Monthly Archives: February 2019

Comdt. Art Magennis DSM RIP

ARCO regrets to inform its members of the death of Commandant Art Magennis DSM of Ardagh Court, Blackrock, County Dublin, late of Moore Park, Newbridge, County Kildare and Ardglass, County Down; on 12 February 2019, peacefully, in his 100th year at Maynooth Lodge Nursing Home. Beloved husband of the late Maura and father of Carmel, Mary, Barbara, Maeve and Fiona. Sadly missed by his loving family, brother Tim, grandchildren, great-grandchildren, extended family, relatives, friends and Defence Forces comrades.

May Art Rest in Peace

Art Magennis enlisted in the Defence Forces on 20 June 1940 and served as a Trooper with 2 Motor Squadron in Portobello Barracks, Rathmines. On completion of a potential officers’ course he was commissioned on 21 Feb 1942 as a Temporary Second Lieutenant and posted to 1 Armoured Squadron. He received a Permanent Commission in November 1946 and later served with Depot Cavalry, 4 Motor Squadron and the General Training Depot. He was Squadron Commander 5 Motor Squadron FCA in 1969-70 and Squadron Commander 1 Armoured Car Squadron from 1971 to 1974. Art retired as Staff Officer at the Directorate of Cavalry in September 1979.

He was awarded An Bonn Seirbhíse Dearscna le hOnóir (The Distinguished Service Medal with Honour) for service in Elizabethville with the Armoured Car Group 35 Battalion ONUC in 1961 by showing outstanding courage in going through hostile territory to negotiate for the lives of captured comrades whose execution had been threatened. He completed a second tour of duty in the Congo as Group Commander Armoured Car Group 2 Infantry Group in 1963-64 (this was the last unit to serve with ONUC). 

He served twice in Cyprus with UNFICYP, first as Second-in-Command Armoured Car Group 8 Infantry Group in 1967 and as Group Commander Armoured Car Group 18 Infantry Group in 1970. 

Reposing at his residence in Ardagh Court, Blackrock on Thursday from 2 pm with rosary at 7.30 pm. Funeral mass at 12 noon on Friday in Saint Conleth’s Parish Church, Newbridge with burial afterwards in St. Conleth’s Cemetery, Newbridge.

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O.N.E. – Sleeping Flags Appeal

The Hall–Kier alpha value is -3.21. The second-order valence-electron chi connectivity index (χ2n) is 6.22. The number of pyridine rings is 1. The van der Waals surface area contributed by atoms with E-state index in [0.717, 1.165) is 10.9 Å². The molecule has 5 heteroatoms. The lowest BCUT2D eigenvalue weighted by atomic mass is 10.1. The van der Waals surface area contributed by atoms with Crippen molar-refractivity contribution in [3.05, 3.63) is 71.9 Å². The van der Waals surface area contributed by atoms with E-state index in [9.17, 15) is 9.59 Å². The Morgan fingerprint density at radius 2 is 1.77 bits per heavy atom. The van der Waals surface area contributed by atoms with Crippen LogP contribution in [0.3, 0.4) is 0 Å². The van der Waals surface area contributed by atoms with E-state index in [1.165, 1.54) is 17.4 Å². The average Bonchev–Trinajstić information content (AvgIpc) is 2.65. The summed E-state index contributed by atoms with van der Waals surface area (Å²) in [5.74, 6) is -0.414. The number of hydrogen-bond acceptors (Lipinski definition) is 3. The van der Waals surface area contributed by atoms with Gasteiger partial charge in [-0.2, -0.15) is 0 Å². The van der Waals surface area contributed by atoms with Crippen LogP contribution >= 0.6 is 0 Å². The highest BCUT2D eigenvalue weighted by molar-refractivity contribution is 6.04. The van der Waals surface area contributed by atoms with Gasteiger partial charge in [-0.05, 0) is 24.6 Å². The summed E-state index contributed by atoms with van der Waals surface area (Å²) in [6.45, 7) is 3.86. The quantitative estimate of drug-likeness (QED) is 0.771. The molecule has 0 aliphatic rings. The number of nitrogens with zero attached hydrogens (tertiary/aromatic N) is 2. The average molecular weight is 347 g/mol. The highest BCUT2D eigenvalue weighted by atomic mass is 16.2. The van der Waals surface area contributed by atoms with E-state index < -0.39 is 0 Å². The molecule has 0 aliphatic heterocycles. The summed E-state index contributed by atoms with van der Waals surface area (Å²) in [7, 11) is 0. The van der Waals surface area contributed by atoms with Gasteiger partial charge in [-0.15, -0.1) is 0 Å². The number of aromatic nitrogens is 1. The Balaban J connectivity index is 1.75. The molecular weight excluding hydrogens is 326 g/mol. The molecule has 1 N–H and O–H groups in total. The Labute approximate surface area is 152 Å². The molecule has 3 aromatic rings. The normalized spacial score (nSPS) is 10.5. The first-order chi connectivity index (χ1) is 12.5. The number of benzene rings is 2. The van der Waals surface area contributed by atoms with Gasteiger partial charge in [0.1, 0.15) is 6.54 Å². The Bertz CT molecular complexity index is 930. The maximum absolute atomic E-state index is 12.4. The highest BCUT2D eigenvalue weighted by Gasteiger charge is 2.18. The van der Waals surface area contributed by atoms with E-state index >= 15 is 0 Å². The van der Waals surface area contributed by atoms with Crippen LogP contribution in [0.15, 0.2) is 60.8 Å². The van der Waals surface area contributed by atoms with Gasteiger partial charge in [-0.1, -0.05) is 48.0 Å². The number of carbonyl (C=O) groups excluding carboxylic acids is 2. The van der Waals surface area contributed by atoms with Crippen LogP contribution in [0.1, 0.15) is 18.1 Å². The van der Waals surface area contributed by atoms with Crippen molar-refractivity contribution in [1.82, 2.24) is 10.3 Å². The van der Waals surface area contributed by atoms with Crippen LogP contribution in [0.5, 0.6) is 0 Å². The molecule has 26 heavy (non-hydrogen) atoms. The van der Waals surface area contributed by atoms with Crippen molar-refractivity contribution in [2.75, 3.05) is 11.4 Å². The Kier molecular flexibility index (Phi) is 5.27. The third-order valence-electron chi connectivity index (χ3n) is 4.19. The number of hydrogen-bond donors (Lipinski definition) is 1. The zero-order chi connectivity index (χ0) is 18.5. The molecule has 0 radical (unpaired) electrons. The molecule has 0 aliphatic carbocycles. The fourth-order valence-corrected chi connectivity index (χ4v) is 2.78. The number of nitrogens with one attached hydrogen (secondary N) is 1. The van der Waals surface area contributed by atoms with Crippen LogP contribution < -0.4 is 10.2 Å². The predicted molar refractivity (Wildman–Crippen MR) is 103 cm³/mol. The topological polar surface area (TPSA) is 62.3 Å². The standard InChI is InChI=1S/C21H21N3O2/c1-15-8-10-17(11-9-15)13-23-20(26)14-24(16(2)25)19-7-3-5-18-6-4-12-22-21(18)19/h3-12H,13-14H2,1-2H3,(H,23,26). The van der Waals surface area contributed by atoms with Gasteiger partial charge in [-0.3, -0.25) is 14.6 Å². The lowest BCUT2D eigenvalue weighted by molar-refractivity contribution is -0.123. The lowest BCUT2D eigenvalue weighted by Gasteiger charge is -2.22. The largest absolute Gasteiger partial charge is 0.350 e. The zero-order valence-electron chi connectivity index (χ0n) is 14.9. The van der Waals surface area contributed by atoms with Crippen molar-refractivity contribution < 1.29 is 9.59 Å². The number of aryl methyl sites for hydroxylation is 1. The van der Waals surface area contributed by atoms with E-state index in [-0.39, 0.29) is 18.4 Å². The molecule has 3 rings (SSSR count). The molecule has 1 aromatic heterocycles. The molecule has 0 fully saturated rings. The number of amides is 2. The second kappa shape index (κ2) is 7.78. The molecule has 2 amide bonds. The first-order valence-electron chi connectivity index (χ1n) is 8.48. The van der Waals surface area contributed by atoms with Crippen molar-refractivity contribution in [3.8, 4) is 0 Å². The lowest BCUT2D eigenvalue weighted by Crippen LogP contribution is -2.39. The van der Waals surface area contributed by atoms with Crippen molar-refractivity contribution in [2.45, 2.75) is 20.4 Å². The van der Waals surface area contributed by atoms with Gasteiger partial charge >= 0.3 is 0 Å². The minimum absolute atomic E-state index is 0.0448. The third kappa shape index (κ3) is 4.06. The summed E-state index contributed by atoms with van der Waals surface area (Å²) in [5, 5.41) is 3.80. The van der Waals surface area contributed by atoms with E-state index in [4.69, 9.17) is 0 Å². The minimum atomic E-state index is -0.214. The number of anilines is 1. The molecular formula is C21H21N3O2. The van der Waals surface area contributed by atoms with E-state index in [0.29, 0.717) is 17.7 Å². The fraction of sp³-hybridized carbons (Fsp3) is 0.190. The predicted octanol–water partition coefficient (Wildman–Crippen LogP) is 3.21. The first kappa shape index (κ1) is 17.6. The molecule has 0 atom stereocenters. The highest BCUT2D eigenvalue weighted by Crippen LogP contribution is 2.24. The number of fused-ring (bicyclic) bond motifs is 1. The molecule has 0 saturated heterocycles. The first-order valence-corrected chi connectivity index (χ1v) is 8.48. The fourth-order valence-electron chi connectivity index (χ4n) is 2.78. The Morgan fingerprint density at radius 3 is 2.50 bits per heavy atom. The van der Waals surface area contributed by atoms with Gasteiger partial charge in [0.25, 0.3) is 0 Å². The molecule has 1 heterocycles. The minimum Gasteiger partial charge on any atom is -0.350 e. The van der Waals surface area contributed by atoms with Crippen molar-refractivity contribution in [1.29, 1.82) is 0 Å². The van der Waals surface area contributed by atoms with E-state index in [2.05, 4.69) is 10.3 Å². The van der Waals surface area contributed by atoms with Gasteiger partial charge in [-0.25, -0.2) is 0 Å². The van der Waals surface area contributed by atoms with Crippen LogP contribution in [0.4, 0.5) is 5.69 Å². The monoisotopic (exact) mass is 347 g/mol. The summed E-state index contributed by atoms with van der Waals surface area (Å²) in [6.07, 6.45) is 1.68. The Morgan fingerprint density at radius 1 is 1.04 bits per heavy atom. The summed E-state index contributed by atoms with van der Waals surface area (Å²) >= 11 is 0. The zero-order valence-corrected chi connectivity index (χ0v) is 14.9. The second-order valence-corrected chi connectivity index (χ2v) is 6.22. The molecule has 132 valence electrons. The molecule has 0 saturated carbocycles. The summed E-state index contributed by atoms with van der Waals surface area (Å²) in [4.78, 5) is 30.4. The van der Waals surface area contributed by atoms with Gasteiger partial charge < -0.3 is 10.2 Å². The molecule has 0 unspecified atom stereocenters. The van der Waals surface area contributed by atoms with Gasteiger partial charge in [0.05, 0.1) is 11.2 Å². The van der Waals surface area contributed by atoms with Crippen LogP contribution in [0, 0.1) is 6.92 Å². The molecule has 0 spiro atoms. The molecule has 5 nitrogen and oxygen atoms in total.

On Monday, 11 February, the Organisation of National Ex-Service Personnel – Óglaigh Náisiúnta na hÉireann) formally launched its Sleeping Flags Appeal, in order to raise public awareness and aid for the homeless Irish Defence Forces veterans. 

The associated campaign involves veterans, in specially-created Tricolour sleeping bags, deployed around the streets of Dublin.

Dubbed ‘Sleeping Flags’, the symbolic act, which challenges protocols around the treatment and representation of the Irish flag, represents both the homeless veterans who died on Dublin’s streets, which was the catalyst for O.N.E. to establish its first homeless hostel, and the reality facing current and future veterans if the charity is unable to keep its doors open.

To date, O.N.E. has helped hundreds of homeless male and female Defence Forces veterans who have served abroad in conflict zones including The Congo, Lebanon, Syria and the Mediterranean, or at home during The Troubles.  Many come to O.N.E. with depression, disabilities, PTSD, or having suffered family breakdowns, with little support to call on.

Speaking at the launch of the campaign Ollie O’Connor, CEO of O.N.E. stated “Our first homeless hostel opened in direct response to a number of veterans dying on the streets of Dublin.  Since then, we’ve helped over 900 homeless veterans from all over Ireland who could have faced the same situation. These Sleeping Flags are bags we never wanted to make, but if we can’t get enough funding, our veterans will end up back on the streets”.

Set against Ireland’s current homelessness crisis, the preventive services O.N.E. offer are more vital than ever, providing over 16,000 bed nights every year, between Dublin, Letterkenny and Athlone, and with 95% of the veterans they help moving on to permanent housing.

The men and women we’re helping have a special affinity with the Tricolour.  These are fathers, mothers, brothers, sisters and our next door neighbours who joined the Irish Defence Forces to serve their country. When they joined up, they were young fit men and women. They didn’t put up their hands to become homeless veterans.”

For more information on the Sleeping Flags Appeal, or to make a donation to O.N.E. please visit

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